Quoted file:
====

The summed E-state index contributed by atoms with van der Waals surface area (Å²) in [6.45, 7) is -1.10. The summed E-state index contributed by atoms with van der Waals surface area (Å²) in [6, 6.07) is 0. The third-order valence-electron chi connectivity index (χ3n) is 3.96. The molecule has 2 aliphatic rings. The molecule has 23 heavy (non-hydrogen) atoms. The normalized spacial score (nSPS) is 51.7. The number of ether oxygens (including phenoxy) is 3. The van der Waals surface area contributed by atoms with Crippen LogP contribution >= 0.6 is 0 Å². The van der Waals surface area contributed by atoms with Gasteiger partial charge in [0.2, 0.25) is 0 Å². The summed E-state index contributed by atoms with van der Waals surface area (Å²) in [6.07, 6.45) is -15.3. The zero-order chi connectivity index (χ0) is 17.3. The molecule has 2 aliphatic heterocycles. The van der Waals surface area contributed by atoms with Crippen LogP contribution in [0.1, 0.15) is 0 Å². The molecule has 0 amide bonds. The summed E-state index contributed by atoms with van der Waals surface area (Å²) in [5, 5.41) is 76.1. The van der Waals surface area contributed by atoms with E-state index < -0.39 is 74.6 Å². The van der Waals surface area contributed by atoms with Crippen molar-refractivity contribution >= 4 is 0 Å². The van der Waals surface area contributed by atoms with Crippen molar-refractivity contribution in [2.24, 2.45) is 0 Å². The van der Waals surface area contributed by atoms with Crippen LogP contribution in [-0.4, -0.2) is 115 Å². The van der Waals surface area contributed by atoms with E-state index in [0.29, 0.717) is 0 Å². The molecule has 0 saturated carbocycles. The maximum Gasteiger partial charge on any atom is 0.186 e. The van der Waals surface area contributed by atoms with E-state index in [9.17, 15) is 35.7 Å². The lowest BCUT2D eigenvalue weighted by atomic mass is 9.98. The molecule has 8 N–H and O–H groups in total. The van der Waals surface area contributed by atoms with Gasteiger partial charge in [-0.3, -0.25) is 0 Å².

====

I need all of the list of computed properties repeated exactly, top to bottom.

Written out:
The summed E-state index contributed by atoms with van der Waals surface area (Å²) in [6.45, 7) is -1.10. The summed E-state index contributed by atoms with van der Waals surface area (Å²) in [6, 6.07) is 0. The third-order valence-electron chi connectivity index (χ3n) is 3.96. The molecule has 2 aliphatic rings. The molecule has 23 heavy (non-hydrogen) atoms. The normalized spacial score (nSPS) is 51.7. The number of ether oxygens (including phenoxy) is 3. The van der Waals surface area contributed by atoms with Crippen LogP contribution >= 0.6 is 0 Å². The van der Waals surface area contributed by atoms with Gasteiger partial charge in [0.2, 0.25) is 0 Å². The summed E-state index contributed by atoms with van der Waals surface area (Å²) in [6.07, 6.45) is -15.3. The zero-order chi connectivity index (χ0) is 17.3. The molecule has 2 aliphatic heterocycles. The van der Waals surface area contributed by atoms with Crippen LogP contribution in [0.1, 0.15) is 0 Å². The molecule has 0 amide bonds. The summed E-state index contributed by atoms with van der Waals surface area (Å²) in [5, 5.41) is 76.1. The van der Waals surface area contributed by atoms with E-state index < -0.39 is 74.6 Å². The van der Waals surface area contributed by atoms with Crippen molar-refractivity contribution >= 4 is 0 Å². The van der Waals surface area contributed by atoms with Crippen molar-refractivity contribution in [2.24, 2.45) is 0 Å². The van der Waals surface area contributed by atoms with Crippen LogP contribution in [-0.4, -0.2) is 115 Å². The van der Waals surface area contributed by atoms with E-state index in [0.29, 0.717) is 0 Å². The molecule has 0 saturated carbocycles. The maximum Gasteiger partial charge on any atom is 0.186 e. The van der Waals surface area contributed by atoms with E-state index in [9.17, 15) is 35.7 Å². The lowest BCUT2D eigenvalue weighted by atomic mass is 9.98. The molecule has 8 N–H and O–H groups in total. The van der Waals surface area contributed by atoms with Gasteiger partial charge in [-0.3, -0.25) is 0 Å².